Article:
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Protests and processions in central London

Blog post   •   Jul 12, 2018 19:15 BST

Deputy Assistant Commissioner Lucy D'Orsi discusses the planned protests in London:

As the Metropolitan Police Service police commander in overall charge of the policing operation for the visit to the United Kingdom of the President of the United States of America, I have noticed a lot of information and discussion taking place on social media about the police restricting the right to protest and free speech in Portland Place in London on Friday, 13 July.

I thought that it would be helpful to share with you the current situation. There are several protest groups intending to meet at Portland Place on Friday, 13 July before marching to either Parliament Square or Trafalgar Square. Since 14 June 2018, the Met has been, and continues to be, engaged with organisers from two of the protest groups, 'The Women's March on London - Bring the Noise' and 'Together against Trump'. We have met with representatives from both protest groups on several occasions. It was established that both protest groups are forming up separately in Portland Place, within a short space of time of each other before moving off as two different marches to two separate rally points. Both marches are anticipated to be well attended and therefore Portland Place and the surrounding side streets will be very busy.

To reduce any risks to people gathering in Portland Place we applied for, and Westminster City Council approved, a temporary traffic order on Friday, 13 July between 10:00 and 20:00hrs, which means that road closures will be in place for vehicles.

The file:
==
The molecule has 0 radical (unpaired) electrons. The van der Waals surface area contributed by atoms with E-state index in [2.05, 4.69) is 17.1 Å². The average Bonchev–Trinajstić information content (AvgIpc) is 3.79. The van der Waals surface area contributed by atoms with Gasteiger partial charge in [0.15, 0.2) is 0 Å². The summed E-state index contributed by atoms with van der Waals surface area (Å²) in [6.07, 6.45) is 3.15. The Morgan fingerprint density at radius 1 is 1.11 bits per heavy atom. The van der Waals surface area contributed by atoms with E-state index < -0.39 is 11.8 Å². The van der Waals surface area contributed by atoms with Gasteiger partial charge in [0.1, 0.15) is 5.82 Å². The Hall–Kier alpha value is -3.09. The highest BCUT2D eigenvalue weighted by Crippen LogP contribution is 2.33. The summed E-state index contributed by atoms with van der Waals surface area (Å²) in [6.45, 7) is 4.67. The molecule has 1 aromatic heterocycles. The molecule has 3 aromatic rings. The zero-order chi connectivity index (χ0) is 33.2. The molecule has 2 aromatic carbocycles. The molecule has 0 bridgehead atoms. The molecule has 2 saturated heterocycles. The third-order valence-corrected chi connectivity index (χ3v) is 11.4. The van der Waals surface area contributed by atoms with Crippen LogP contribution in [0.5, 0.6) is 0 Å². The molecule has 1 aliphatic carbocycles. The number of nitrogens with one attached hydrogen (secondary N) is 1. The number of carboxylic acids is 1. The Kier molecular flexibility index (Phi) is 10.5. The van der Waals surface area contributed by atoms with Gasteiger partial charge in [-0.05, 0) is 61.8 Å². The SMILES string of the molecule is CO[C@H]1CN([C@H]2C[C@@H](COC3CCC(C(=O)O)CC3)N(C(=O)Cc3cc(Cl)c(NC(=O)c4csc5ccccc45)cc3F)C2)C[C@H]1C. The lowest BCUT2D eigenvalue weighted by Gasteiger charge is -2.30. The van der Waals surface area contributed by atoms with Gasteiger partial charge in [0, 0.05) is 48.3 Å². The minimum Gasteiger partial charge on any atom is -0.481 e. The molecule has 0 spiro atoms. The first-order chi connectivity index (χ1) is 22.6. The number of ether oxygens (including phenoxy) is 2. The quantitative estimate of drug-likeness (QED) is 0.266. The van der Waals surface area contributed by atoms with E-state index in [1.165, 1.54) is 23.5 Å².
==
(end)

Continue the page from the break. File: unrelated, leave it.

It is worthy of note that the threat to the United Kingdom from international related terrorism is 'Severe', an attack is highly likely and that crowded places are an attractive target for terrorists with attack methodology involving the use of vehicles as weapons. We have naturally taken this threat into consideration as well.

One of the protest groups, 'Together against Trump', informed police of their intention to use an open top double decker bus as a platform for speeches, ahead of their march. We made a decision that by allowing this vehicle into such a heavily congested space was unsafe, and would have posed an unnecessary risk to the large crowd that is expected.

We are obliged to balance the needs of protesters with issues of the safety, particularly in a crowded place, of those people attending the event and the wider community in London.

The other protest group, 'The Women's March on London - Bring the Noise', informed police of their intention to use a set of steps leading to a building at the location as a platform prior to the march.

Over the next three days, the Met will continue to work with a number of different organisers to police the numerous marches and protests across London. They are all going ahead.

The role of the Met is to achieve a balance between public safety and people's right to protest. Another significant part of the policing operation is also to minimise disruption to the communities of London, so we have tried to ensure that all our plans and policing operations take this into account wherever we can.

Central London will be very busy and congested tomorrow; based on figures the organisers have shared with us, there will be a lot of people coming to protest, which is their right and this principle remains at the heart of our policing operation.

We have just spoken to the representatives of 'Together Against Trump' again and are continuing to work with them to try and achieve an agreeable position.